Yemeni Children Suffer From Life-Threatening Malnutrition
The year-long conflict in Yemen leaves many children in hunger, causing severe malnutrition and even deaths.
Smoke rises after an airstrike by the Saudi-led coalition at a weapons depot in Sanaa, Yemen on Sept. 11, 2015.
Yemen, an impoverished nation of 26 million, imports 90 percent of its food. It already had one of the highest malnutrition rates in the world, but in the past year the statistics have leaped.
Faisal Ahmed holds one of his child at his house in Hazyaz village, on the southern outskirts of Sanaa, on March 28, 2016.
The spread of hunger has been the most horrific consequence of Yemen's war since Shiite rebels seized the capital and Saudi Arabia and its allies, backed by the United States, responded with a campaign of airstrikes and a naval blockade a year ago.
Infant Udai Faisal, who is suffering from acute malnutrition, is hospitalized at Al-Sabeen Hospital in Sanaa on March 22, 2016. Udai died on two days later.
UNICEF estimates that the rates of severe acute malnutrition among children in Yemen — the worst cases where the body starts to waste away — have doubled from around 160,000 a year ago to 320,000 now.
Udai Faisal is fed by his mother Intissar Hezzam at Al-Sabeen Hospital in Sanaa on March 22, 2016.
The day Udai was born, warplanes from the Saudi-led coalition were striking an army base used by Houthi rebels in Hazyaz, a shantytown on the southern edge of Sana’a, Yemen's capital. Shrapnel hit their one-bedroom house where Udai's mother was in labor.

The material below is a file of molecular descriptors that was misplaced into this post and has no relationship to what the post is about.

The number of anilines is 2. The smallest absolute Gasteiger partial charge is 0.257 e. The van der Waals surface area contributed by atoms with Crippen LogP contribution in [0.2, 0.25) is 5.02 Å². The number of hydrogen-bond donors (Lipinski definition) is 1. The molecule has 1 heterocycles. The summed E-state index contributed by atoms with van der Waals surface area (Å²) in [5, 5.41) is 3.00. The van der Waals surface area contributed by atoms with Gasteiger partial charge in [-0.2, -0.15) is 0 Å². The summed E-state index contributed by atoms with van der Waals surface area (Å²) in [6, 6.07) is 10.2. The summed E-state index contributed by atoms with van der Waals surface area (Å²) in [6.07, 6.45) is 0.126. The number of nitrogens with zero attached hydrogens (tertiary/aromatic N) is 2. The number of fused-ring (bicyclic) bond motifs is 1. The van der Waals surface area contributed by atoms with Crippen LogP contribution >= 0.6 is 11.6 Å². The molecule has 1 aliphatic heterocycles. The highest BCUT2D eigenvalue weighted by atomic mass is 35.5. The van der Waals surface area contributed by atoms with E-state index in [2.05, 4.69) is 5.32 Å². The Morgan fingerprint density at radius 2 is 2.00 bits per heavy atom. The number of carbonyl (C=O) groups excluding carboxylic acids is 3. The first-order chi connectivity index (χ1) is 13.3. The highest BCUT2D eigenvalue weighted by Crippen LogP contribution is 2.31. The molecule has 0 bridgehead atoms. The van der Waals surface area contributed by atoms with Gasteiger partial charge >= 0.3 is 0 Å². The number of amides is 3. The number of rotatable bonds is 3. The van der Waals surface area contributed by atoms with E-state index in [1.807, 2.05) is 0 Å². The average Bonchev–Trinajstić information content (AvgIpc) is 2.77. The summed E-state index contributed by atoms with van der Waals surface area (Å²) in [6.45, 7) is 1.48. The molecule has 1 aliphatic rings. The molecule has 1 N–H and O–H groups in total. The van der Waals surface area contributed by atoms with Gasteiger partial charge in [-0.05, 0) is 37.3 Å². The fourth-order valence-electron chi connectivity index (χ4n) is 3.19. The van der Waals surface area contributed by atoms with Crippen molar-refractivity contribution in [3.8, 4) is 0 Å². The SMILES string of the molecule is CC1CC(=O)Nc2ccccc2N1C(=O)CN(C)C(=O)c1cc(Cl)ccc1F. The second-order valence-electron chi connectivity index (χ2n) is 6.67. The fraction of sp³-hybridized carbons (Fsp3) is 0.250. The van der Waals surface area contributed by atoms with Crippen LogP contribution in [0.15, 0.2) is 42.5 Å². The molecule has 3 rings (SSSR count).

Udai’s father Faisal Ahmed pours water on his grave in Hazyaz village on the southern outskirts of Sanaa on March 28, 2016.
"He didn't cry and there were no tears, just stiff," Udai’s mother said of his death.
Faisal Ahmed, Udai’s father, sits with his remaining children at his house in Hazyaz village on the southern outskirts of Sanaa on March 28, 2016.
Faisal Ahmed’s family lives off the pension he gets as a former soldier, about $200 a month. He used to sometimes work in construction, but those jobs disappeared in the war.
A malnourished child lies in a bed waiting to receive treatment at a feeding center in a hospital in Sanaa on Jan. 24, 2016.
A nurse takes care of a malnourished boy at Al-Sabeen hospital in Sanaa on March 17, 2016.
More than 900 children have been killed and more than 1,300 wounded, 61 percent of them in airstrikes, according to UNICEF.
Ten-month-old Amal Hamid, suffering from chronic malnutrition, is held by her mother at Al-Sabeen hospital in Sanaa on March 17, 2016.
A nurse takes care of six-month-old Afnan Ahmed, who is suffering from chronic malnutrition, in the intensive care unit of Al-Sabeen hospital, in Sanaa on March 17, 2016.
Hospitals and clinics around the country have suffered shortages of medicines and fuel, meaning millions live in areas that have virtually no medical care. UNICEF said nearly 600 health facilities nationwide have stopped working.